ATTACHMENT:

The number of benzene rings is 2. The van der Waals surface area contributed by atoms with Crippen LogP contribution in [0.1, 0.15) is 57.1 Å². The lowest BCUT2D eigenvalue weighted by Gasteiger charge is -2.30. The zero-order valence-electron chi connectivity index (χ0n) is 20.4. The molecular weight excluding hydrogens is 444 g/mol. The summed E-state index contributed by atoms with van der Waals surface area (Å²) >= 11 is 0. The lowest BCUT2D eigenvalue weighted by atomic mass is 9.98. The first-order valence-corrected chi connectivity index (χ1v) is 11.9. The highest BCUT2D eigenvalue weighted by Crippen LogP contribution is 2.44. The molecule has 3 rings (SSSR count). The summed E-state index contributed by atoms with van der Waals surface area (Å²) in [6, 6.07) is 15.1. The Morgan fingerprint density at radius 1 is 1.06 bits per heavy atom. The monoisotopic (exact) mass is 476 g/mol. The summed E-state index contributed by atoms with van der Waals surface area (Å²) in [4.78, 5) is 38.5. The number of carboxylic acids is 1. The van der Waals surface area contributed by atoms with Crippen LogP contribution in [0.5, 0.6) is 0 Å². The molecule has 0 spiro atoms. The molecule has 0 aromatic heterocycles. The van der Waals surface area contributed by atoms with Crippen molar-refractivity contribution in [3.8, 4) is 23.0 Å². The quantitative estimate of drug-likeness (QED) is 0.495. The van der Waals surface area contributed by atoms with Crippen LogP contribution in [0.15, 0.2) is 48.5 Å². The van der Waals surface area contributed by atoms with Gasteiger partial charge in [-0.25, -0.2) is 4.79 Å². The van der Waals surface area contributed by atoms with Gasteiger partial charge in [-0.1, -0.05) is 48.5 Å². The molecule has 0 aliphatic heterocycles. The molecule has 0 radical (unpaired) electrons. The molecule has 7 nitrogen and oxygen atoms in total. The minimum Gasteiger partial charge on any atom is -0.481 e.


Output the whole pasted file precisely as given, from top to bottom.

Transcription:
The number of benzene rings is 2. The van der Waals surface area contributed by atoms with Crippen LogP contribution in [0.1, 0.15) is 57.1 Å². The lowest BCUT2D eigenvalue weighted by Gasteiger charge is -2.30. The zero-order valence-electron chi connectivity index (χ0n) is 20.4. The molecular weight excluding hydrogens is 444 g/mol. The summed E-state index contributed by atoms with van der Waals surface area (Å²) >= 11 is 0. The lowest BCUT2D eigenvalue weighted by atomic mass is 9.98. The first-order valence-corrected chi connectivity index (χ1v) is 11.9. The highest BCUT2D eigenvalue weighted by Crippen LogP contribution is 2.44. The molecule has 3 rings (SSSR count). The summed E-state index contributed by atoms with van der Waals surface area (Å²) in [6, 6.07) is 15.1. The Morgan fingerprint density at radius 1 is 1.06 bits per heavy atom. The monoisotopic (exact) mass is 476 g/mol. The summed E-state index contributed by atoms with van der Waals surface area (Å²) in [4.78, 5) is 38.5. The number of carboxylic acids is 1. The van der Waals surface area contributed by atoms with Crippen LogP contribution in [0.5, 0.6) is 0 Å². The molecule has 0 spiro atoms. The molecule has 0 aromatic heterocycles. The van der Waals surface area contributed by atoms with Crippen molar-refractivity contribution in [3.8, 4) is 23.0 Å². The quantitative estimate of drug-likeness (QED) is 0.495. The van der Waals surface area contributed by atoms with Crippen LogP contribution in [0.15, 0.2) is 48.5 Å². The van der Waals surface area contributed by atoms with Gasteiger partial charge in [-0.25, -0.2) is 4.79 Å². The van der Waals surface area contributed by atoms with Gasteiger partial charge in [-0.1, -0.05) is 48.5 Å². The molecule has 0 aliphatic heterocycles. The molecule has 0 radical (unpaired) electrons. The molecule has 7 nitrogen and oxygen atoms in total. The minimum Gasteiger partial charge on any atom is -0.481 e.